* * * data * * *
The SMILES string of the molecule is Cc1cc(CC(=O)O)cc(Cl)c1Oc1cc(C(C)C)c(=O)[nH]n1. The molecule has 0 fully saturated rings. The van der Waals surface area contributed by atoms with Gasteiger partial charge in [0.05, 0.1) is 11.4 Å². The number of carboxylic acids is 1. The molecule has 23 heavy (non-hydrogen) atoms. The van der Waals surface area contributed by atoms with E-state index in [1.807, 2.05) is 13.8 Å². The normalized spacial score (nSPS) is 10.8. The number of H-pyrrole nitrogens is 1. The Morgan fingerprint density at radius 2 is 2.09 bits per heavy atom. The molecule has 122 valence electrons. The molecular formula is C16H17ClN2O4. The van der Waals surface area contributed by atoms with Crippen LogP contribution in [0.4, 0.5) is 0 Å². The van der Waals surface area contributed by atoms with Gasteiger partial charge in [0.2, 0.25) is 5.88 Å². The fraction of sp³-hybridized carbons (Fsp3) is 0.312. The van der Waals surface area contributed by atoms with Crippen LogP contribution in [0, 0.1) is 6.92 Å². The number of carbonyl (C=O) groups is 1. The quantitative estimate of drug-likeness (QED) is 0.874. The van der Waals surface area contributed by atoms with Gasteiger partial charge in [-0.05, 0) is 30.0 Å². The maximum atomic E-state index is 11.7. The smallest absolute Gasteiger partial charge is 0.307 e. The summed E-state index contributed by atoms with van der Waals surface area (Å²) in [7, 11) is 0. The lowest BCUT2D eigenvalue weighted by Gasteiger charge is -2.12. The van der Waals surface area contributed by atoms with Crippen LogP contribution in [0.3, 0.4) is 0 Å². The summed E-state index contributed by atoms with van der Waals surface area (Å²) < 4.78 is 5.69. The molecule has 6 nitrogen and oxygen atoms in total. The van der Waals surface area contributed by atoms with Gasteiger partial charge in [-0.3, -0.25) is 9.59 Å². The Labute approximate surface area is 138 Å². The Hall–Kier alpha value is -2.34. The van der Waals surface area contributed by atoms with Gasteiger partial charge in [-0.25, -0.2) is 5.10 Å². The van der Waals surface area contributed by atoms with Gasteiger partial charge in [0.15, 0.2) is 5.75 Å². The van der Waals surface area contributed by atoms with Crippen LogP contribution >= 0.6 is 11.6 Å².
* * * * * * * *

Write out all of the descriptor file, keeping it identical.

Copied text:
The SMILES string of the molecule is Cc1cc(CC(=O)O)cc(Cl)c1Oc1cc(C(C)C)c(=O)[nH]n1. The molecule has 0 fully saturated rings. The van der Waals surface area contributed by atoms with Gasteiger partial charge in [0.05, 0.1) is 11.4 Å². The number of carboxylic acids is 1. The molecule has 23 heavy (non-hydrogen) atoms. The van der Waals surface area contributed by atoms with E-state index in [1.807, 2.05) is 13.8 Å². The normalized spacial score (nSPS) is 10.8. The number of H-pyrrole nitrogens is 1. The Morgan fingerprint density at radius 2 is 2.09 bits per heavy atom. The molecule has 122 valence electrons. The molecular formula is C16H17ClN2O4. The van der Waals surface area contributed by atoms with Crippen LogP contribution in [0.4, 0.5) is 0 Å². The van der Waals surface area contributed by atoms with Gasteiger partial charge in [0.2, 0.25) is 5.88 Å². The fraction of sp³-hybridized carbons (Fsp3) is 0.312. The van der Waals surface area contributed by atoms with Crippen LogP contribution in [0, 0.1) is 6.92 Å². The number of carbonyl (C=O) groups is 1. The quantitative estimate of drug-likeness (QED) is 0.874. The van der Waals surface area contributed by atoms with Gasteiger partial charge in [-0.05, 0) is 30.0 Å². The maximum atomic E-state index is 11.7. The smallest absolute Gasteiger partial charge is 0.307 e. The summed E-state index contributed by atoms with van der Waals surface area (Å²) in [7, 11) is 0. The lowest BCUT2D eigenvalue weighted by Gasteiger charge is -2.12. The van der Waals surface area contributed by atoms with Crippen LogP contribution in [0.3, 0.4) is 0 Å². The summed E-state index contributed by atoms with van der Waals surface area (Å²) < 4.78 is 5.69. The molecule has 6 nitrogen and oxygen atoms in total. The van der Waals surface area contributed by atoms with Gasteiger partial charge in [-0.3, -0.25) is 9.59 Å². The Labute approximate surface area is 138 Å². The Hall–Kier alpha value is -2.34. The van der Waals surface area contributed by atoms with Gasteiger partial charge in [-0.25, -0.2) is 5.10 Å². The van der Waals surface area contributed by atoms with Gasteiger partial charge in [0.15, 0.2) is 5.75 Å². The van der Waals surface area contributed by atoms with Crippen LogP contribution >= 0.6 is 11.6 Å².